The year 2017 kicked off with millions of people of all identities gathering in solidarity across the far reaches of the globe to vow that women's rights are recognized as human rights. They marched streets worldwide on Jan. 21, 2017, the day following the presidential inauguration. And the year ended in the same vein, with campaigns like Time's Up — the movement against sexual harassment in response to what's become recognized as the "Weinstein effect" and the #MeToo campaign. With renewed vigor and even louder voices in the new year, a lot of people are wondering, do you need to register for the 2018 Women's March? If you want to get involved, you might want to register regardless of whether it's a necessity.
On Jan. 21, 2018, the Women's March organizers are calling on thousands to join them in Las Vegas, Nevada, to celebrate the event's one-year anniversary and to launch its 2018 Women’s March agenda, #PowerToThePolls. The event will be held from 10 a.m. to 4 p.m. Pacific Standard Time, according to its website, and will kick-off with a national voter registration and mobilization tour that'll be targeting swing states and primarily encouraging prospective voters to register. The tour also plans to engage impacted communities, advocate for new policies and informed candidates, and collaborate with partners to elect more women and progressives to office.
While Women’s March Chapters are also organizing state-specific anniversary events including marches of their own, the main event will be in Vegas. It's starting in Nevada because the swing state has recent experience with issues facing women today. According to the website, the state "was rocked by the deadliest mass shooting in modern U.S. history, recent sexual assault allegations against elected officials, and has become a battleground state that will shape the Senate in 2018."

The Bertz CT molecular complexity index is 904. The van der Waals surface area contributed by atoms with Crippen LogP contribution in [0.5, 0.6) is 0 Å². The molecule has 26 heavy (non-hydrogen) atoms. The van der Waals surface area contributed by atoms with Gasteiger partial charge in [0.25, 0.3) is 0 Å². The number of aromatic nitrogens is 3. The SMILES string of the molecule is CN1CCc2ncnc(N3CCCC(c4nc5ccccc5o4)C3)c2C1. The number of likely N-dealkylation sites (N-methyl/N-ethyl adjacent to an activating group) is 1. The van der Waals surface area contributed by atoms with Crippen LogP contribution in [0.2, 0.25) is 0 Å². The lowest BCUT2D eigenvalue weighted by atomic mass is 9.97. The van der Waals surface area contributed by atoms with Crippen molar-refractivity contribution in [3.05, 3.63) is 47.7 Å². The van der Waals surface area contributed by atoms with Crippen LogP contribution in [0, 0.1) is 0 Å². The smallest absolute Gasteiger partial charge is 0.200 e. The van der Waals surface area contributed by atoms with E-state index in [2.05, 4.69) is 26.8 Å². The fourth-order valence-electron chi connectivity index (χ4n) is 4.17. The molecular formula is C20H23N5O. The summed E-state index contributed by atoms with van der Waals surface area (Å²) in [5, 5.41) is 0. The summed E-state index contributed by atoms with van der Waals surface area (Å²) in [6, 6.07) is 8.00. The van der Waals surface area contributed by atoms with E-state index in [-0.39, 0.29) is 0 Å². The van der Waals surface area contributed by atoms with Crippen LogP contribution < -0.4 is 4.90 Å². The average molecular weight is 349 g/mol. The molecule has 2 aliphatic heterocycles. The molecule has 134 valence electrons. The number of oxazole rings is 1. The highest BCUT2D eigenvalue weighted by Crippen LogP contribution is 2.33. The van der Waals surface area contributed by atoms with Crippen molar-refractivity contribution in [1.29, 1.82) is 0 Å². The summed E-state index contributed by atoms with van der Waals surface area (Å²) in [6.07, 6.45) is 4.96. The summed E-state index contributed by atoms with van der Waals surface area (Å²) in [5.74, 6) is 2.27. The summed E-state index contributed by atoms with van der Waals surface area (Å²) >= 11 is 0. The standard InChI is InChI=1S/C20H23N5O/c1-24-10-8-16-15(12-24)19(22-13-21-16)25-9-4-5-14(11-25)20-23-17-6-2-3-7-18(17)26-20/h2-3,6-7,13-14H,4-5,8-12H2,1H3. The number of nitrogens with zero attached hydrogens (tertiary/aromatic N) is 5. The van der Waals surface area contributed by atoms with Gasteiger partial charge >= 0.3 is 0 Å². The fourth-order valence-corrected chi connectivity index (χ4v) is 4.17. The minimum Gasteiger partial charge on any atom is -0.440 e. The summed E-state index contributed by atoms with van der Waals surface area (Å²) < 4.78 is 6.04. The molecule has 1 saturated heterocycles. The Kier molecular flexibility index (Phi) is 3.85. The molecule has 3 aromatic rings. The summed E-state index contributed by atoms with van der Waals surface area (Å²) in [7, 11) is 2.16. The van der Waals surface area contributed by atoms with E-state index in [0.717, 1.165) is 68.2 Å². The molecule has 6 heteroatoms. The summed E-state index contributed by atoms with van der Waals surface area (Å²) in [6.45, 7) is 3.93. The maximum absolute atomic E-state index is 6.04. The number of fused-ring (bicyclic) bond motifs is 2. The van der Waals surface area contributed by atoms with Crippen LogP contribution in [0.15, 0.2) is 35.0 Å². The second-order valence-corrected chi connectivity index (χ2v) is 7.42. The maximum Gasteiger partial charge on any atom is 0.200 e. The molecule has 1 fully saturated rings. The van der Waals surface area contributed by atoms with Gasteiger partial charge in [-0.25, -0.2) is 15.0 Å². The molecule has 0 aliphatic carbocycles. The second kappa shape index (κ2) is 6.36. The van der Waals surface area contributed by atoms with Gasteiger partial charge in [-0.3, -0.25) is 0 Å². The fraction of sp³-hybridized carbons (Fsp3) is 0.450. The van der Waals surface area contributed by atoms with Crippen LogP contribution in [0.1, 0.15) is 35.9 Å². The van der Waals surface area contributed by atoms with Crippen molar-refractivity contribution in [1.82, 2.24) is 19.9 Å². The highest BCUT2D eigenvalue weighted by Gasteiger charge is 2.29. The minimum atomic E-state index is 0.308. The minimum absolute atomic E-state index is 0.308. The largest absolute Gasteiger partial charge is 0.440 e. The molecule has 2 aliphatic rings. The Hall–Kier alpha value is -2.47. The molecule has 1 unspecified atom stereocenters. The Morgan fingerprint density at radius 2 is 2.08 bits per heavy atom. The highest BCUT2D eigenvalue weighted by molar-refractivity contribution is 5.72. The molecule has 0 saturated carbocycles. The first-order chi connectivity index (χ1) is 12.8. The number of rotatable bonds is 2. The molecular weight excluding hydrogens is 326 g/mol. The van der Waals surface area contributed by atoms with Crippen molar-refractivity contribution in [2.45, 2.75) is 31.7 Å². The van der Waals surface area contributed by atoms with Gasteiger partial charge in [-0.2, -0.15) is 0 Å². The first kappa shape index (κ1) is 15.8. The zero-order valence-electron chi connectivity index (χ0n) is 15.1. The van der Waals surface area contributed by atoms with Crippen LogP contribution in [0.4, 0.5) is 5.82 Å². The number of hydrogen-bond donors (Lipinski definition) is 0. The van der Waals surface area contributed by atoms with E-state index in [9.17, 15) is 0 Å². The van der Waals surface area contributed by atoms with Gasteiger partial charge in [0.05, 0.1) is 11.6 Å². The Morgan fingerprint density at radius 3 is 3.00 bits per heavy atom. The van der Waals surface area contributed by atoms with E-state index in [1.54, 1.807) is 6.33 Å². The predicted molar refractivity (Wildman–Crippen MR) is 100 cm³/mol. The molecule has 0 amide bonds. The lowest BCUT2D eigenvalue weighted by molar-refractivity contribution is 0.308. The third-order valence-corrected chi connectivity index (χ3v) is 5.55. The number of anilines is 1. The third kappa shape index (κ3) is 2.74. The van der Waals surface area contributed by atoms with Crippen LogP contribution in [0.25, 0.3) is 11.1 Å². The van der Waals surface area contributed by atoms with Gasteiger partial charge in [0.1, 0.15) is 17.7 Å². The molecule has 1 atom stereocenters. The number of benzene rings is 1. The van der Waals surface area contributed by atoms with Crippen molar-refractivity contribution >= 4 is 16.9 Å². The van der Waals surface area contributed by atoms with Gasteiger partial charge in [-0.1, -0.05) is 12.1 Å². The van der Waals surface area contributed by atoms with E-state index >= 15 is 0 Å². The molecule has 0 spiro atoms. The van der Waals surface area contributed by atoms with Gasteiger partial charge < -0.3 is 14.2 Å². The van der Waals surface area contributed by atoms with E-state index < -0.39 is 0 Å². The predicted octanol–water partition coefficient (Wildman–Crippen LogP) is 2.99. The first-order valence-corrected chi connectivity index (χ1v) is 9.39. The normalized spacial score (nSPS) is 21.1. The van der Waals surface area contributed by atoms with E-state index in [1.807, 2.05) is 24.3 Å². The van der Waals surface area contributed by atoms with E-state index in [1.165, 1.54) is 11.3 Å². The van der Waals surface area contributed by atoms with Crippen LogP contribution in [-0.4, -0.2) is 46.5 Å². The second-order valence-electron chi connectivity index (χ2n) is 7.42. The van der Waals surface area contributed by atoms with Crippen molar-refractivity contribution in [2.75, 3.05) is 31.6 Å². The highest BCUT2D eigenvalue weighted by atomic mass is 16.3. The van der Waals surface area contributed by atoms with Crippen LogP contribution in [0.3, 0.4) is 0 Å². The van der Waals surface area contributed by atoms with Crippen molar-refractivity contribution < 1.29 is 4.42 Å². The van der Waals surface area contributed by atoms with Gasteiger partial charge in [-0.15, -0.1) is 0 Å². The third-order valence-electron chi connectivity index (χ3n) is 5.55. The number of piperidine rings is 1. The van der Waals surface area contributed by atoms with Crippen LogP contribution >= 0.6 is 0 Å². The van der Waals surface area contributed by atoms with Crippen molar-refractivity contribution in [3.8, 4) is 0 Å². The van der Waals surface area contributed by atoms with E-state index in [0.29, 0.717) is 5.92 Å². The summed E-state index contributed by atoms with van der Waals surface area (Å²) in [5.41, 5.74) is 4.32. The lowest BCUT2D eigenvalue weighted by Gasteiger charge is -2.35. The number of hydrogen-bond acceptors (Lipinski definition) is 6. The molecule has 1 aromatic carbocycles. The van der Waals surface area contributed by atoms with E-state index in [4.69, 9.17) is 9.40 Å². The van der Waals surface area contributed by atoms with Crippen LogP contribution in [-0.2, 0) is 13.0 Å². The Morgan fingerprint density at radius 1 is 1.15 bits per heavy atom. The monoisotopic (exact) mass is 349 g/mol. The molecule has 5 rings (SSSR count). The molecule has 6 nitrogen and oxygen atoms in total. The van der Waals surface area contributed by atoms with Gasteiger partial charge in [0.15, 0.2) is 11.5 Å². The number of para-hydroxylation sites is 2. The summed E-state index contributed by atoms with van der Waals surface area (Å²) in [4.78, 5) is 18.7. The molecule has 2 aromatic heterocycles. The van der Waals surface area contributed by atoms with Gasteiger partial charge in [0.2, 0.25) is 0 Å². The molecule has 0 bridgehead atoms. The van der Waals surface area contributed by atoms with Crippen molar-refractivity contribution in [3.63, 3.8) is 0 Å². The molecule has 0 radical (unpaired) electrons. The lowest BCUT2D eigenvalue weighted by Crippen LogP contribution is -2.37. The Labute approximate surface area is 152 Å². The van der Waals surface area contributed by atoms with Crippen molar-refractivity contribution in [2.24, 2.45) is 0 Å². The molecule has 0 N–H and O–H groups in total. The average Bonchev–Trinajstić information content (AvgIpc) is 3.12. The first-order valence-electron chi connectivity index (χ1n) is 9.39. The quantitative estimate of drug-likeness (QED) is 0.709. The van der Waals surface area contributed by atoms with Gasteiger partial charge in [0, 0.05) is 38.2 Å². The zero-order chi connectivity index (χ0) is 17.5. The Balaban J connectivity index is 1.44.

This year, there are already more than 200 Women’s March events planned around the world for Saturday, Jan. 20, as well as some additional events planned for Sunday, Jan. 21, according to the "Power to the Polls" website. The Women’s March Alliance offers a full list of these events on its Facebook page. But those interested in participating in Nevada's event can register through the Women's March official website here. According to the RSVP page, registration is free but closes on Jan. 23, and the organization will stop taking donations with registrations on Jan. 21.
Last year, a lot of people who showed up at the march weren't actually registered and the unexpected crowds made it difficult to regulate the more than 670 planned events around the world. The Women's March on Washington had initially only sought a permit for gathering 200,000 in the capital, according to Reuters, but nearly half a million showed up in D.C. alone, Fast Company reported. That's an estimated three times as many people as Trump's inauguration, according to The New York Times. In fact, the Washington Metropolitan Transit Authority recorded about 275,000 trips as of 11 a.m. on the morning of the march, compared to just 193,000 ahead of Trump’s inauguration, according to The Guardian.
Of course, Las Vegas is not as close to other large liberal cities as D.C. is, which might make it more difficult for people to travel there, but the Women's March organizers are expecting another impressive turnout for the second annual event, according to CBS. No one expected last year's march to be even half as big as it was, so perhaps the people who skipped out on it for that reason will want to jump on the bandwagon this time around — which means that there's a chance this year could top last year's numbers. So you may want to register just to give event organizers a better idea of the crowd sizes.
Regardless, it's important for the Women's March organizers to set boundaries (even if they weren't met last year) to keep things under control. Turning the Women's March into a free-for-all could turn cities off from hosting it and make it more difficult to obtain permits in the future. That's not good for anybody, but registering will help the organizers plan and prepare.
And, of course, registering makes you part of the statistic — part of history. While crowd scientists did a lot of estimating last year, it's a lot easier for them and the organizers to confirm numbers when more people are actually registered. And the more we are by the number, the louder we are.
So whether or not you technically need to register, it's worth clicking that little red button that'll less than a minute of your time.
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